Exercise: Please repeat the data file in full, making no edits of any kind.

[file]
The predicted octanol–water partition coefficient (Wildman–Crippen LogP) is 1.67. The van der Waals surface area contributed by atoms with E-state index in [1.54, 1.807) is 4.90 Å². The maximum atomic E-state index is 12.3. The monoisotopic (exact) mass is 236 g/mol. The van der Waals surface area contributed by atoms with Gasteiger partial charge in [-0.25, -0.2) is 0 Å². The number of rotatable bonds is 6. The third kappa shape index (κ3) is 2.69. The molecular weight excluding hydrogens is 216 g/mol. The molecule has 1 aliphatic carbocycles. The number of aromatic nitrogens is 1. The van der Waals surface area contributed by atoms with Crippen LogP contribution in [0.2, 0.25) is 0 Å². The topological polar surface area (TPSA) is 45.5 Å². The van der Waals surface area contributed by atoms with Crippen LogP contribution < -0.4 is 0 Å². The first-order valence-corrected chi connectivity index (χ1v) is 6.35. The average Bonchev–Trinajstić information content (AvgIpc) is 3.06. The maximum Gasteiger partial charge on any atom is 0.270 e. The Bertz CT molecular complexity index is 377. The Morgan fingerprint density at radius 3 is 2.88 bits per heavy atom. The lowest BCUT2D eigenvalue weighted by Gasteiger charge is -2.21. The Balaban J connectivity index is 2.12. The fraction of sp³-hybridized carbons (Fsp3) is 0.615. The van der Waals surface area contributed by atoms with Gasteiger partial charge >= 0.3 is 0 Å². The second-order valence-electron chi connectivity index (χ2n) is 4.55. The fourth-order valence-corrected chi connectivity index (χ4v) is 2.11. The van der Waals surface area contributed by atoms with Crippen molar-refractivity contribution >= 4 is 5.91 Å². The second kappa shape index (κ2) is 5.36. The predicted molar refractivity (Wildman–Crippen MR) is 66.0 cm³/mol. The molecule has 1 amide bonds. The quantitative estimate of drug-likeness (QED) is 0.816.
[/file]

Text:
The predicted octanol–water partition coefficient (Wildman–Crippen LogP) is 1.67. The van der Waals surface area contributed by atoms with E-state index in [1.54, 1.807) is 4.90 Å². The maximum atomic E-state index is 12.3. The monoisotopic (exact) mass is 236 g/mol. The van der Waals surface area contributed by atoms with Gasteiger partial charge in [-0.25, -0.2) is 0 Å². The number of rotatable bonds is 6. The third kappa shape index (κ3) is 2.69. The molecular weight excluding hydrogens is 216 g/mol. The molecule has 1 aliphatic carbocycles. The number of aromatic nitrogens is 1. The van der Waals surface area contributed by atoms with Crippen LogP contribution in [0.2, 0.25) is 0 Å². The topological polar surface area (TPSA) is 45.5 Å². The van der Waals surface area contributed by atoms with Crippen LogP contribution < -0.4 is 0 Å². The first-order valence-corrected chi connectivity index (χ1v) is 6.35. The average Bonchev–Trinajstić information content (AvgIpc) is 3.06. The maximum Gasteiger partial charge on any atom is 0.270 e. The Bertz CT molecular complexity index is 377. The Morgan fingerprint density at radius 3 is 2.88 bits per heavy atom. The lowest BCUT2D eigenvalue weighted by Gasteiger charge is -2.21. The Balaban J connectivity index is 2.12. The fraction of sp³-hybridized carbons (Fsp3) is 0.615. The van der Waals surface area contributed by atoms with Gasteiger partial charge >= 0.3 is 0 Å². The second-order valence-electron chi connectivity index (χ2n) is 4.55. The fourth-order valence-corrected chi connectivity index (χ4v) is 2.11. The van der Waals surface area contributed by atoms with Crippen molar-refractivity contribution >= 4 is 5.91 Å². The second kappa shape index (κ2) is 5.36. The predicted molar refractivity (Wildman–Crippen MR) is 66.0 cm³/mol. The molecule has 1 amide bonds. The quantitative estimate of drug-likeness (QED) is 0.816.